In the final season of his high school career, William Austin doesn't want to take any chances with another head injury.
After suffering a concussion early in the 2012 season, Austin, along with about a half dozen other Paonia players, now wears a new impact-resistant helmet.
The Riddell 360, designed to disperse the energy of a frontal impact to the back of the helmet, is one way Paonia and other teams are working to decrease the possibility of concussions, which have been a part of the sport throughout its history.
Last spring, newly-hired head coach Brent McRae suggested Austin try the new helmet. Austin explained that the helmet can be custom-fitted by expanding the padding on the interior.
According to Riddell's website, the helmet's facemask attaches at the back of the helmet rather than at the front, in order to disperse the energy of an impact to the rear of the helmet. The site includes a warning that "no helmet can prevent serious head or neck injuries" that might occur during contact.
But getting players into better helmets is just one way to reduce player injury.
Austin, a running back, has had 40 carries for almost 300 yards in four games. Since running backs are at a high risk for injury-causing impacts, especially when running at top speed, Austin is carrying the ball less than last season, and spending more time at defensive end. Coaches are taking all measures to "... try and eliminate possible causes there are for concussion," including tackling techniques and moves that avoid helmet-to-helmet contact, said Austin.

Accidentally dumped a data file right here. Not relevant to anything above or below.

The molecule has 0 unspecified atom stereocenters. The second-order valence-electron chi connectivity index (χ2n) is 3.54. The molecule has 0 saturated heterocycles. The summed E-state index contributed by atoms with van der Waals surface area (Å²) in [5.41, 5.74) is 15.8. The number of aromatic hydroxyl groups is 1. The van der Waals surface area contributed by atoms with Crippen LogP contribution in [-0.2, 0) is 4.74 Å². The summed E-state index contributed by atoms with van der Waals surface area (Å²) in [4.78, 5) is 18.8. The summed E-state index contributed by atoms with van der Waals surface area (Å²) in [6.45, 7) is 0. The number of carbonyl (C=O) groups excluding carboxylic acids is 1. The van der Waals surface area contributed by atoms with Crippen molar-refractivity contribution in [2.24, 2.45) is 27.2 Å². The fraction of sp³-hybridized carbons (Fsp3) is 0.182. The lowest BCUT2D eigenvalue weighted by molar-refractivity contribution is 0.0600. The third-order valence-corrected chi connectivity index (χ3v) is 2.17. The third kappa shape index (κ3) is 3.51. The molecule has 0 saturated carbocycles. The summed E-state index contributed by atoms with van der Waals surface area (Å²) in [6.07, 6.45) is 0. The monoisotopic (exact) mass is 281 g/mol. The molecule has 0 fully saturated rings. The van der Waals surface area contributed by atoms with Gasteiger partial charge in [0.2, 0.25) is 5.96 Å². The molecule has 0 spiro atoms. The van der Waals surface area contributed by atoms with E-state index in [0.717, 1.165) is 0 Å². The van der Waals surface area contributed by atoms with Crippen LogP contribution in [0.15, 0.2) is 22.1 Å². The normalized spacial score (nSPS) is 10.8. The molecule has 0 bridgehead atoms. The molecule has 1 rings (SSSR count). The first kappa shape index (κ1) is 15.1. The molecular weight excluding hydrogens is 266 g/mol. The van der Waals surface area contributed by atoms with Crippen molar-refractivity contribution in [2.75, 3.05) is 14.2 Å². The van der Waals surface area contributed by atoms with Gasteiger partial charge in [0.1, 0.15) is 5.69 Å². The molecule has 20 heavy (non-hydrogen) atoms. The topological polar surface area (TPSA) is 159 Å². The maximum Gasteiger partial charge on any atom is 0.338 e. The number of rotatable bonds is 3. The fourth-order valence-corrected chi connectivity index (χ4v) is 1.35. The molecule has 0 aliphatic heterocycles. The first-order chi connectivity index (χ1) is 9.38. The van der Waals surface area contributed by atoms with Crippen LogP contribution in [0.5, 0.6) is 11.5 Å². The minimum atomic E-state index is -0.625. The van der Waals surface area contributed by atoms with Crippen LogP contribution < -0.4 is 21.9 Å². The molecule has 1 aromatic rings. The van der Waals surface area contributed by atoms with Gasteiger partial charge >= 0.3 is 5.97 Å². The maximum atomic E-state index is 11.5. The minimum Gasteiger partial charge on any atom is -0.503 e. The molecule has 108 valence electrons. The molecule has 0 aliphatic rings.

The Colorado High School Athletics Association, the body that oversees high school sports in Colorado, is focusing on reducing head, neck and other injuries common to the sport. CHSAA requires all high school athletic coaches to complete a course on concussions. They have banned the controversial use of new helmet covers, which manufacturers claim reduce the risk of concussion.
This year CHSAA enacted a 15-yard personal foul on any player "who initiates contact with an opposing player whose helmet has come completely off." It's also illegal for a player whose helmet has come off to continue to participate in the game "beyond the immediate action" in which he is involved.
McRea said he puts his players through a series of daily station drills for tackling and other techniques designed to prevent all injuries.
"We're teaching safety first," said McRae. "We teach them the techniques so when they go out there they know what to do and don't get themselves into dangerous situations. It's not just concussions we're worried about."blog comments powered by Disqus